Bonn Anyone heading to downtown Bonn by car will once again have to bring along a lot of patience. Among the reasons are construction sites, the flood disaster and the end of the vacations. However, some frequent drivers also see systematic errors.
A positive effect of Corona? If there ever was a positive effect, perhaps at least on Bonn's roads: the pandemic reduced traffic volumes in the federal city by a whopping 28 percent in 2020 compared to 2019. Apart from Bremen (minus 30 percent), no other major German city has experienced such a decline - with the corresponding economic consequences.
The navigation system manufacturer TomTom compared the figures. Many of the total of 61 days with little traffic - also a comparatively high value - are to be found in the TomTom traffic index in the months of March and April 2020, thus coinciding exactly with the first and particularly strict lockdown. In the list of "Germany's congestion capitals", Bonn thus lost four places and dropped to eleventh place. And this despite the fact that drivers still had to put up with one-fifth longer travel times due to congestion.
24 traffic jams on Friday morning alone
So much for the look back. Now with the end of the vacation time, it seems, the Bonn tradition of waiting in traffic jams is experiencing a new heyday. For example, TomTom measured 24 traffic jams totaling 22 kilometers on Friday morning at around 9:30. Drivers needed 24 percent more time than the average.
One of several causes: the numerous construction sites, of which the city lists two dozen on its current overview in the city district of Bonn alone. These include prominent and unpopular examples such as the construction of the new Viktoria Bridge and the canal construction site on Reuterstrasse, but also many smaller measures that create bottlenecks. In addition to the end of the vacations, there are the effects of the flood disaster. Particularly affected by the closure of part of the A 61 are the freeways on Bonn city territory - and with them all the supposedly slow lanes such as the B 56, the residential areas in the north of Bonn or the street An der Josefshöhe.
The cars are parked in the Kölnstraße partly up to the Wilhelmsplatz
But it's not just construction sites, rush-hour traffic and force majeure that aggravate the situation, but also systemic errors. At least Asghar Kazem, who has been looking at Bonn through the eyes of a cab driver every day since 1990, is convinced of this. "Many things could be done differently," he says, citing as an example the traffic light system for left-turners heading from Kölnstraße to Suttnerplatz. Because the pedestrian lights have the same green phase, only a few cars ever get through the intersection. The result: a traffic jam on Kölnstraße as far as Stiftsplatz, and sometimes as far as Wilhelmsplatz.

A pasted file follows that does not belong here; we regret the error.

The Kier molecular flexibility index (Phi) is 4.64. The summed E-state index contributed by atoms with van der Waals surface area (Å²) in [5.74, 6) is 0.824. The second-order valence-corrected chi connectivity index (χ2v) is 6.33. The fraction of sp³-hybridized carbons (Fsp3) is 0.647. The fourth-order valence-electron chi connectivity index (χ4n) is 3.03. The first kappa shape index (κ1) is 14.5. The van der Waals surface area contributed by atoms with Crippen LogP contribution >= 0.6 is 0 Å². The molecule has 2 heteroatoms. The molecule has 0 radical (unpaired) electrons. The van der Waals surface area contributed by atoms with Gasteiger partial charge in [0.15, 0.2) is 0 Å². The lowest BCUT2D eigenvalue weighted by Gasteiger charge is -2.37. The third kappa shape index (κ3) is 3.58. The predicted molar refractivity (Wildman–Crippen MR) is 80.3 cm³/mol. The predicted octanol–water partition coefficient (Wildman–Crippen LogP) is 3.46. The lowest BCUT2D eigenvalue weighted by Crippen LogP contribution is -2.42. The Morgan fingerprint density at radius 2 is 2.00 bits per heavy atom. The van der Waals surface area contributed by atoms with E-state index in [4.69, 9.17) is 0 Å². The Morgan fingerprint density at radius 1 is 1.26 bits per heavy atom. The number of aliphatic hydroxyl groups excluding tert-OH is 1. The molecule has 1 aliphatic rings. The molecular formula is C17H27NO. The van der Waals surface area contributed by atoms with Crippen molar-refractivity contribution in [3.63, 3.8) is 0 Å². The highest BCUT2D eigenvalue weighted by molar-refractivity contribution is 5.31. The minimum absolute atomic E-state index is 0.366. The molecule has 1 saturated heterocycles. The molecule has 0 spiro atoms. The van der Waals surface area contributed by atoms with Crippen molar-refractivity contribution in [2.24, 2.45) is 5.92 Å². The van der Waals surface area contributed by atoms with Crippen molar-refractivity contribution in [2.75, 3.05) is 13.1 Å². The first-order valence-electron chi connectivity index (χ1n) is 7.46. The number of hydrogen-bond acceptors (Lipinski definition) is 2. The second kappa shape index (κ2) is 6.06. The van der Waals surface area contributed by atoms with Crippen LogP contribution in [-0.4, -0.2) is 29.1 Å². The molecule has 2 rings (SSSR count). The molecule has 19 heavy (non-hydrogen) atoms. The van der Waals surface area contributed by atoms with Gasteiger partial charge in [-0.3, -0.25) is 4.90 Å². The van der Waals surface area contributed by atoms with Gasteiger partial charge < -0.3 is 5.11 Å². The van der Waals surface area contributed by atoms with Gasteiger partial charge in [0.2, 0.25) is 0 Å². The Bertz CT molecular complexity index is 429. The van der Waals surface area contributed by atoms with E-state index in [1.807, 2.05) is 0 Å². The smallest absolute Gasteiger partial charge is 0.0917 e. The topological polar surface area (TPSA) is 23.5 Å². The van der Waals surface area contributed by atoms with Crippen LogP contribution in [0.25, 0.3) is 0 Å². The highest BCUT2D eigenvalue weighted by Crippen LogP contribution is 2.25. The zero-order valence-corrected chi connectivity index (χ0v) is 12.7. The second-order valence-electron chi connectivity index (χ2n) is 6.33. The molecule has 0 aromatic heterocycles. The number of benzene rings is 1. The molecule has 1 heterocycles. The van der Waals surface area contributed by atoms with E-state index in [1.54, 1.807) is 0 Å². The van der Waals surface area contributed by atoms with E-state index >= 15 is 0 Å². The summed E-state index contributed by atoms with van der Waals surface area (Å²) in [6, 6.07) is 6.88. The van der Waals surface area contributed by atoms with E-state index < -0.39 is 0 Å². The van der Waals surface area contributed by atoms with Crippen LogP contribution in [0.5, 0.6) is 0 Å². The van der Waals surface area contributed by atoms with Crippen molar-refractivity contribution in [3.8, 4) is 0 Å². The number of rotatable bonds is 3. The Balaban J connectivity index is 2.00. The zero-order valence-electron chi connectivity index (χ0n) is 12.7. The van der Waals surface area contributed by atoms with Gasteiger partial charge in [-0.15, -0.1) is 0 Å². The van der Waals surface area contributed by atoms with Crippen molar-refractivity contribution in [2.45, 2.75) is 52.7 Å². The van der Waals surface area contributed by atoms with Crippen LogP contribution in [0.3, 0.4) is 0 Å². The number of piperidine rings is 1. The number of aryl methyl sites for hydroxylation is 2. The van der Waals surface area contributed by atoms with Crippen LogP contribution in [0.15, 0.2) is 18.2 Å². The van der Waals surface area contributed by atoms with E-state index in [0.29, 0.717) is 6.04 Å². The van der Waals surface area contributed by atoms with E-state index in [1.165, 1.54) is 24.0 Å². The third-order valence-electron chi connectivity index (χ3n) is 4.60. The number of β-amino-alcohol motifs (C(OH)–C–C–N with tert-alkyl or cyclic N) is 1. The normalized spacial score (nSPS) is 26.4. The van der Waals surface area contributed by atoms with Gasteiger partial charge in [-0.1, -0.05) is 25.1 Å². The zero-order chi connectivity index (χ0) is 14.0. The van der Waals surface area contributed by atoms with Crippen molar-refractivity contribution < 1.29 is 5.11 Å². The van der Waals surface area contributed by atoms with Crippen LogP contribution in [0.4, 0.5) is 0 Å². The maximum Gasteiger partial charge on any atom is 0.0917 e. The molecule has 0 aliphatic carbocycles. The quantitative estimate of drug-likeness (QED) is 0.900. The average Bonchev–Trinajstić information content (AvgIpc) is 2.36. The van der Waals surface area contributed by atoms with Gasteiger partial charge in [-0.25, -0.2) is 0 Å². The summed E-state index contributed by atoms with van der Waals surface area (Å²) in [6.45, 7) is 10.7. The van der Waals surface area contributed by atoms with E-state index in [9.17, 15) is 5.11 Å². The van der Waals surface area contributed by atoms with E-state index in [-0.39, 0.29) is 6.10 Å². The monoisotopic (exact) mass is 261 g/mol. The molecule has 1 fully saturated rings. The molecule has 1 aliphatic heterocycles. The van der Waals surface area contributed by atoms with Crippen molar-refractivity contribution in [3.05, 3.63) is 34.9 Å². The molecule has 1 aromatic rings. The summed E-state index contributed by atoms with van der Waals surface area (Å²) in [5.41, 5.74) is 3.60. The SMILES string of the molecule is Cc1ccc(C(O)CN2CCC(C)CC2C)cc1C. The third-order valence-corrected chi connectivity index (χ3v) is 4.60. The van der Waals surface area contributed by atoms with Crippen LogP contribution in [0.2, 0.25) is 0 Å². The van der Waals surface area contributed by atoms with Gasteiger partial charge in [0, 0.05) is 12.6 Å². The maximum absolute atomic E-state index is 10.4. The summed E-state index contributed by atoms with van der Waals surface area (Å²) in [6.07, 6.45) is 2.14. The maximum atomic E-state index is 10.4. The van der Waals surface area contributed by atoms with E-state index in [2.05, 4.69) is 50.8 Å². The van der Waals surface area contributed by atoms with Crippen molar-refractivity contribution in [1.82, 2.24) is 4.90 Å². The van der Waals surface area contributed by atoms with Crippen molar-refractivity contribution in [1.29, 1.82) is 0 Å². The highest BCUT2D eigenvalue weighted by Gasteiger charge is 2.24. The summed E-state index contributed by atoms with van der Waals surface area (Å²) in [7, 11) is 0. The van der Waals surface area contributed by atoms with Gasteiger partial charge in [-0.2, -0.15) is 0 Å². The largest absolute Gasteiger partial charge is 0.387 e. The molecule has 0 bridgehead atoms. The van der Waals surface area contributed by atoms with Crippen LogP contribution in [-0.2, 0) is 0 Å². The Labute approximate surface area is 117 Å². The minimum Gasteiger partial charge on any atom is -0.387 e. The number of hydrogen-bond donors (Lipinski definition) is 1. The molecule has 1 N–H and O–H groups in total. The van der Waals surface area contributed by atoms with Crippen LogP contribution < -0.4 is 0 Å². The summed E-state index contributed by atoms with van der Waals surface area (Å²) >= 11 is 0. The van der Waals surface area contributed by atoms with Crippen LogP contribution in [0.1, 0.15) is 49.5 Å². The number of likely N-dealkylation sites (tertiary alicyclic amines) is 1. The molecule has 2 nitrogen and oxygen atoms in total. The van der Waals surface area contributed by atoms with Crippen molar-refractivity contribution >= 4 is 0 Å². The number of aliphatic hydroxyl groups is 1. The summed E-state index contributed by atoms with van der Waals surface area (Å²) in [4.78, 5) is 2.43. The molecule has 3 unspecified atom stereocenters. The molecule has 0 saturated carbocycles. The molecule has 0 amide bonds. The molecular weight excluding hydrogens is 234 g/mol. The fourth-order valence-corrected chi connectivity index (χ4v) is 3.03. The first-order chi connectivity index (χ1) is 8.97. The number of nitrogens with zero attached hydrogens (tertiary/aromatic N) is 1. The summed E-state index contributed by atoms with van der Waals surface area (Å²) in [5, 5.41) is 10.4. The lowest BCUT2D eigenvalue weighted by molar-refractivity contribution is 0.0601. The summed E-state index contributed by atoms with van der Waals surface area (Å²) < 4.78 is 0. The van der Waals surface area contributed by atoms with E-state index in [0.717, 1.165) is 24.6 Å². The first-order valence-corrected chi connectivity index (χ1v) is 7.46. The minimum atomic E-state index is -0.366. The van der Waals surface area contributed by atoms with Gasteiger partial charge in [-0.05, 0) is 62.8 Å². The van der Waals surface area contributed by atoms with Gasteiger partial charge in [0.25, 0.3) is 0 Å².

"On the Kennedy Bridge, the once two-lane roadway has been narrowed in the direction of Bonn. Anyone who wants to turn right at the Hilton, letting cyclists pass, also creates congestion," Kazem said. He also doesn't understand why the city didn't build a traffic circle long ago at the T-intersection of Römerstrasse, which also creates congestion, with Augustusring. "It would really be worthwhile there; the many other traffic circles, especially in the north of Bonn, have proven themselves invaluable," says the 60-year-old, who once studied traffic engineering himself in Cologne.
A Bonn driving instructor makes similar observations. The fact that, for example, there are long traffic jams on the B 9 in the direction of the city center every day from the afternoon is no wonder to him in view of the rejuvenation of the road in front of the Koblenzer Tor, the left turn at Suttnerplatz and the bicycle lane on Sandkaule. "When the delivery services make their tour in the residential areas such as Nordstadt or Südstadt and drive there virtually from house to house, there is also gridlock there," says the 39-year-old. "Not to mention the actions of 'Extinction Rebellion' or 'Critical Mass’."
Frequent drivers view the closure of Rheinuferstraße with concern
Already, both the cab driver and the driving instructor are looking with some concern at the already decided closure of Rheinuferstraße to car traffic - even if its implementation has now been postponed for another six months because of the upcoming renovation of Koblenzer Tor. "When this bypass is gone, people will notice," they are sure. However, according to the driving instructor, some things have improved in Bonn recently: The area behind the old cemetery, for example, he finds well and clearly designed, also sufficiently takes into account the concerns of cyclists. "They've also done a good job with the entire freeway ramp at the Platz der Vereinten Nationen and the new feeder road at the Ramersdorf interchange heading north," says the 39-year-old. Either way, many of the roads mentioned will continue to light up bright red on the city of Bonn's traffic situation website.
A continuous observation of the traffic situation by the city in the sense of a regulating "traffic center" will not take place, by the way, according to a spokesman. Rather, the administration itself uses the data "to verify reports of disruptions, for example, or to evaluate changes to traffic lights or the consequences of restrictions caused by road works," the spokesman said. (Original text: Rüdiger Franz / Translation: Mareike Graepel)